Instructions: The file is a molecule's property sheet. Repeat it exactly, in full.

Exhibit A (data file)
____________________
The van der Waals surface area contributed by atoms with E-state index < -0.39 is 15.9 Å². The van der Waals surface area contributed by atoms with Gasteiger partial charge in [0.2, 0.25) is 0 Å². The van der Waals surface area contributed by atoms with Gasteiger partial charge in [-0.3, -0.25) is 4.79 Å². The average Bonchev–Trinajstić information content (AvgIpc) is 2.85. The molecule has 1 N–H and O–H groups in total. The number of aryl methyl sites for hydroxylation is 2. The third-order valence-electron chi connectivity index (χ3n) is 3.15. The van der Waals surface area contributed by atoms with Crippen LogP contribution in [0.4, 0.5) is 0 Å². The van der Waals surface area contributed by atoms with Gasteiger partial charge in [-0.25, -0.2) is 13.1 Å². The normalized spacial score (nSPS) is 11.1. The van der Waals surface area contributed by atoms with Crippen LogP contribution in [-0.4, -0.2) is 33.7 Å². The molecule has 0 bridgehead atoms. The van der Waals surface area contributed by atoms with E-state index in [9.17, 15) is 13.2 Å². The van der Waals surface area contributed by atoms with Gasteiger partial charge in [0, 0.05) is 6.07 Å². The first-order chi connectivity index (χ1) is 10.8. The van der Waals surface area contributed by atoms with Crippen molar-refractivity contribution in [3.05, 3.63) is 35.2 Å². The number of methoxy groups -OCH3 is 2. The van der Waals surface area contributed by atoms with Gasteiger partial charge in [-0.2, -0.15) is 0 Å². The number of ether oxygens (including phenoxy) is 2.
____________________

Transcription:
The van der Waals surface area contributed by atoms with E-state index < -0.39 is 15.9 Å². The van der Waals surface area contributed by atoms with Gasteiger partial charge in [0.2, 0.25) is 0 Å². The van der Waals surface area contributed by atoms with Gasteiger partial charge in [-0.3, -0.25) is 4.79 Å². The average Bonchev–Trinajstić information content (AvgIpc) is 2.85. The molecule has 1 N–H and O–H groups in total. The number of aryl methyl sites for hydroxylation is 2. The third-order valence-electron chi connectivity index (χ3n) is 3.15. The van der Waals surface area contributed by atoms with Crippen LogP contribution in [0.4, 0.5) is 0 Å². The van der Waals surface area contributed by atoms with Gasteiger partial charge in [-0.25, -0.2) is 13.1 Å². The normalized spacial score (nSPS) is 11.1. The van der Waals surface area contributed by atoms with Crippen LogP contribution in [-0.4, -0.2) is 33.7 Å². The molecule has 0 bridgehead atoms. The van der Waals surface area contributed by atoms with E-state index in [9.17, 15) is 13.2 Å². The van der Waals surface area contributed by atoms with Gasteiger partial charge in [0, 0.05) is 6.07 Å². The first-order chi connectivity index (χ1) is 10.8. The van der Waals surface area contributed by atoms with Crippen molar-refractivity contribution in [3.05, 3.63) is 35.2 Å². The number of methoxy groups -OCH3 is 2. The van der Waals surface area contributed by atoms with Gasteiger partial charge in [-0.2, -0.15) is 0 Å². The number of ether oxygens (including phenoxy) is 2.